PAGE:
Non-scientific investigation Non-scientific investigation is a process of inquiry into particular phenomena existing in the natural physical environment in a manner that is not systematic. The major aspects of non-scientific investigation are qualitative in nature, in the sense that the process of inquiry is not based on facts and data that is measurable and can be empirically manipulated to arrive at conclusions but reasoned explanations, estimations, generalized assumptions and comparisons form the basis of non-scientific investigation (Salmon, 1990).

Forms of non-scientific investigation Tenacity is used to acquire knowledge from habit or superstition. Repetitive and predictable events form the basis upon which knowledge is acquired. There is no actual observation and examination of variables through research. As Stanovich (2007) observes, the element of repetitiveness and predictability hold a critical place in the field of science. Intuition is another form of non-scientific investigation through which knowledge is acquired.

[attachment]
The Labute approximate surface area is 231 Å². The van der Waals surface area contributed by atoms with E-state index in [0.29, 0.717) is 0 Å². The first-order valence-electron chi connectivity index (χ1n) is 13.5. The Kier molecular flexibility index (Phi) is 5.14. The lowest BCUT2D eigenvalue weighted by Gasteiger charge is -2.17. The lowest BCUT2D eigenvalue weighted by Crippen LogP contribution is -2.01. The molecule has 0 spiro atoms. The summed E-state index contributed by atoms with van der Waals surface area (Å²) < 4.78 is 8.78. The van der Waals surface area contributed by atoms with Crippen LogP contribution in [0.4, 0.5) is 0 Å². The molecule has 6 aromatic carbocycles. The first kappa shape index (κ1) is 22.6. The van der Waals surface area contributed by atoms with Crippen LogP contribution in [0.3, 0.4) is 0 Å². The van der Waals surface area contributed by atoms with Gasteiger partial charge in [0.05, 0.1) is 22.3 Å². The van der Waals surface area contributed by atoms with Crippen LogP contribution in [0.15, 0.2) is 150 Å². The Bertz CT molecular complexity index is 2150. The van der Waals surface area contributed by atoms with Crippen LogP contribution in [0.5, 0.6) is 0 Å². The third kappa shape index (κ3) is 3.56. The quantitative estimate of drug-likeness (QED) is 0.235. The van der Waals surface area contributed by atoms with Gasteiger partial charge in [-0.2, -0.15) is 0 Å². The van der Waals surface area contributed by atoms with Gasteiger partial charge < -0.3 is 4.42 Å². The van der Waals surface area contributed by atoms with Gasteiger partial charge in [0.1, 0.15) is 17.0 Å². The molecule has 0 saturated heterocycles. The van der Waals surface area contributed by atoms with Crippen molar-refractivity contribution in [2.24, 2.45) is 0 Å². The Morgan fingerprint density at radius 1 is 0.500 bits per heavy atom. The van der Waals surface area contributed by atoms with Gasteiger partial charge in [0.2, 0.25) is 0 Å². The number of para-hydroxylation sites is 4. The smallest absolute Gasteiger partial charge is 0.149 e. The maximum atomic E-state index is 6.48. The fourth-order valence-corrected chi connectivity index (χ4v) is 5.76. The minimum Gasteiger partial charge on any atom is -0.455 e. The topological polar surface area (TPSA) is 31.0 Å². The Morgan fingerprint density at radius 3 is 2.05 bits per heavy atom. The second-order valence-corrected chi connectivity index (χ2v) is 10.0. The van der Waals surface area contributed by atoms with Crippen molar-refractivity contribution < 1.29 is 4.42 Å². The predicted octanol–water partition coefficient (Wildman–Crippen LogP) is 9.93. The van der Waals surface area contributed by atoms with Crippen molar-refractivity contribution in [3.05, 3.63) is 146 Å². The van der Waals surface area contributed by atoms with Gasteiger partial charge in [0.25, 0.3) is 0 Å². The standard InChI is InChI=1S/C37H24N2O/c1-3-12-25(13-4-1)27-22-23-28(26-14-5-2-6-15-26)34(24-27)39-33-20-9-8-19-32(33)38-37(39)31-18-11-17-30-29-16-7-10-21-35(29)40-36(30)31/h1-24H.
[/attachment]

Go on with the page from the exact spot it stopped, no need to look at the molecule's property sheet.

The substance of the matter under investigation is determined by a hunch or feeling that could be emotionally motivated or not (Stanovich, 2007). Through keen observation or by reading other sources, feelings and emotions may be invoked triggering studies that end up on conclusions being made. The nature of conclusions depends on the emotional disposition of the investigator. Authority by experts is another form of non-scientific investigation (Thurs, 2007). This is simply derived from the idea that expert opinion is based on information acquired earlier through various forms.

Due to the fact that individual experts are expected to offer leadership in their areas of specialization, they easily contribute information which is presumed to be knowledge. Rationalism is another form of non-scientific investigation where knowledge is acquired from reasoning and making of logical conclusions (Audi, 1999). Simply put, rationalism is based on appeal to logic. However, logic may not necessarily explain phenomena as certain information may be convincing though such may fail the knowledge test.